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History 200 (Prof. Nancy Bristow): Home

Using Subject Encyclopedias

Encyclopedias and other reference resources are excellent places to start your research! You usually can expect to find the following important information in articles in subject encyclopedias:

  • An overview of the topic, with key individuals and events identified, and often some mention of how the topic has been studied (historiography)
  • Cross references to give you a sense of the boundaries of the topic and its relationship to other topics
    • Look for "see also" at the beginning or end of the article
    • Some encyclopedias highlight words in the text of the article to indicate that there is a separate entry on that topic
  • Identification of primary source materials
  • Bibliographies of key secondary literature (books and articles) on the topic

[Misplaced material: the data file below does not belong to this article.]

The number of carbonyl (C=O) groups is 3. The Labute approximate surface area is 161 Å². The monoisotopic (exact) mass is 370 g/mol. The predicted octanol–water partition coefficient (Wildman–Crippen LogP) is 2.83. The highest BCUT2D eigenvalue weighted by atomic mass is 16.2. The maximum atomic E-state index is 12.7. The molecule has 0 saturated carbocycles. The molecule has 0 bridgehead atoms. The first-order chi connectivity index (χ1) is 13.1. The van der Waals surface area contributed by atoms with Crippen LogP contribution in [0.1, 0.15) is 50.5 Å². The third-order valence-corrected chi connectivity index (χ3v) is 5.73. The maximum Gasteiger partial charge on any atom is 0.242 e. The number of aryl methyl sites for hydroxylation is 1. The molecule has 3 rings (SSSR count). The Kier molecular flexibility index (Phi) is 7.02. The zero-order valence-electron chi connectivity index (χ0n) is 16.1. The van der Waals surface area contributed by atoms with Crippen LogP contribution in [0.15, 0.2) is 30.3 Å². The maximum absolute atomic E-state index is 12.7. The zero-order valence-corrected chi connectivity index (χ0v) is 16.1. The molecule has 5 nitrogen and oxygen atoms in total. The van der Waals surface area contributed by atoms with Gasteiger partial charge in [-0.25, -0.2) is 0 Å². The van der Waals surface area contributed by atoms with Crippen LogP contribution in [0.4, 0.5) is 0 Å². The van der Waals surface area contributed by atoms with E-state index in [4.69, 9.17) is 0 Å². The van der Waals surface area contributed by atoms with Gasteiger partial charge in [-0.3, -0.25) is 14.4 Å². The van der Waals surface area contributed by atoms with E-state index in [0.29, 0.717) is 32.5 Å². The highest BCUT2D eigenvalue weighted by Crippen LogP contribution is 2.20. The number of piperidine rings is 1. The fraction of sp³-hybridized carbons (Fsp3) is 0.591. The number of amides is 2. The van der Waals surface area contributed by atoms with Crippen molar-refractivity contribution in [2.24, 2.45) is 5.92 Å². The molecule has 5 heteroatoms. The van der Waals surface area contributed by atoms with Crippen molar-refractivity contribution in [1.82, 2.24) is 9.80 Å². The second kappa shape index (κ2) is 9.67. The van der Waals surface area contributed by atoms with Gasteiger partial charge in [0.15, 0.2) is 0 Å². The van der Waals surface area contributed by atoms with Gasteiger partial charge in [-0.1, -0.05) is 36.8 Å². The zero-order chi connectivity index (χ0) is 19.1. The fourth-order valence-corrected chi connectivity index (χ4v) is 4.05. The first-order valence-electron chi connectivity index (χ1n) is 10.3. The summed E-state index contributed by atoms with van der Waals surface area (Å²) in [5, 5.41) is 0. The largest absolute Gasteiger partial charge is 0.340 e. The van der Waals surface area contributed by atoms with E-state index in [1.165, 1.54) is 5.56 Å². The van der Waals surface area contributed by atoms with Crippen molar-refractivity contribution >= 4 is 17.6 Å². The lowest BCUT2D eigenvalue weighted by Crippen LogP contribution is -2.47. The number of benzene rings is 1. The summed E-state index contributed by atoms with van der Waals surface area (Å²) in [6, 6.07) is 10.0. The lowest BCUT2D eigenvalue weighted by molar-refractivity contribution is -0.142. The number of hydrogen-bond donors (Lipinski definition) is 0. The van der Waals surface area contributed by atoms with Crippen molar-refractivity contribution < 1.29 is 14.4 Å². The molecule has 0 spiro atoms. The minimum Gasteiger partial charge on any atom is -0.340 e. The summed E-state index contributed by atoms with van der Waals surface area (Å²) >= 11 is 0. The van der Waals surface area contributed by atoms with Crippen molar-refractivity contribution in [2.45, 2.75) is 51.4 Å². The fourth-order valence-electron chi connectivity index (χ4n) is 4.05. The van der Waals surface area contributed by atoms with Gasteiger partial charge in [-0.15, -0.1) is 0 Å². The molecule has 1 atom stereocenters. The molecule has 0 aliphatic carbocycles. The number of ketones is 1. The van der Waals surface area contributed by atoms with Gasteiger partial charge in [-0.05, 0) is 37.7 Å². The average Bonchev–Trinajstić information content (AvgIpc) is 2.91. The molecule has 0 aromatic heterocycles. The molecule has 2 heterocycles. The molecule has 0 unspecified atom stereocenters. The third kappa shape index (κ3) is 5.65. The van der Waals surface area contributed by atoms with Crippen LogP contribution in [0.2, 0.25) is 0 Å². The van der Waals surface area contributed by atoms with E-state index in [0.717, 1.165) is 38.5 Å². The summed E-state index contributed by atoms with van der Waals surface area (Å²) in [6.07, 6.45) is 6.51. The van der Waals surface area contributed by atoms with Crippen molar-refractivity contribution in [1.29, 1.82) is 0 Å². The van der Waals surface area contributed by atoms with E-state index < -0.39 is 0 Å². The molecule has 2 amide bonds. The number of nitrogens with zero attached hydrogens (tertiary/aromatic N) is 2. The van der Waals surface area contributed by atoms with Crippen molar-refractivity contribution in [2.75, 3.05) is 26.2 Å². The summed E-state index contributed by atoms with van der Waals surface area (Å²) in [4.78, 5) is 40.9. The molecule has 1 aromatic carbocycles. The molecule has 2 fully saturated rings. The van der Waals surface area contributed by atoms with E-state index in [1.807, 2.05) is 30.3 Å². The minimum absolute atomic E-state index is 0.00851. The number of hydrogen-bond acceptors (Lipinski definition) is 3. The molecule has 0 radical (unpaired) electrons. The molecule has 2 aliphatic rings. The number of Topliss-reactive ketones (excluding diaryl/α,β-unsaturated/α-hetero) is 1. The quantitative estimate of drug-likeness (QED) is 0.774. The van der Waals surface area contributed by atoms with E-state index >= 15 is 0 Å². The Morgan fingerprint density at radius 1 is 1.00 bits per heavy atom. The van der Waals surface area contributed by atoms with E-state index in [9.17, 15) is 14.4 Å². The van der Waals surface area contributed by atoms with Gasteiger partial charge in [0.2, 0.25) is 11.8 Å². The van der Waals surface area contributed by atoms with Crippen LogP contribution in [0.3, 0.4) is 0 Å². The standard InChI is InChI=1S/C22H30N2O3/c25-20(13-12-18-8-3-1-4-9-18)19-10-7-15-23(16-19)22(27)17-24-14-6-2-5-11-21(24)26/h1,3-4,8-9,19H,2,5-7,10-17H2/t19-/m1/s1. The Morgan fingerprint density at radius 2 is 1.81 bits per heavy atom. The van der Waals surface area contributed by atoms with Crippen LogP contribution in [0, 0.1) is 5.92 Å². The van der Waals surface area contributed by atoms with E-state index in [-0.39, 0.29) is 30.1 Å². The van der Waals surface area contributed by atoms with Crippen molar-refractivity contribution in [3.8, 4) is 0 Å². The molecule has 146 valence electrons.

• Scholarly editions of primary sources may be listed in the bibliography
    • The main body of the article may mention key primary source writings and their author(s)
    • Some encyclopedias include excerpts of primary source materials

Broad Overviews: U.S. History

The following three subject encyclopedias are especially good places to start, then branch out to the more specialized encyclopedias. 

Subject Encyclopedias: Focus on Aspects of 20th-century American History

The following list is just a sampling of the specialized subject encyclopedias available to you.  Ask Peggy Burge for recommendations if you can't find what you need.

Atlases

Biographical Resources

Guides to History Research & Writing

Subject Guide

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Peggy Burge
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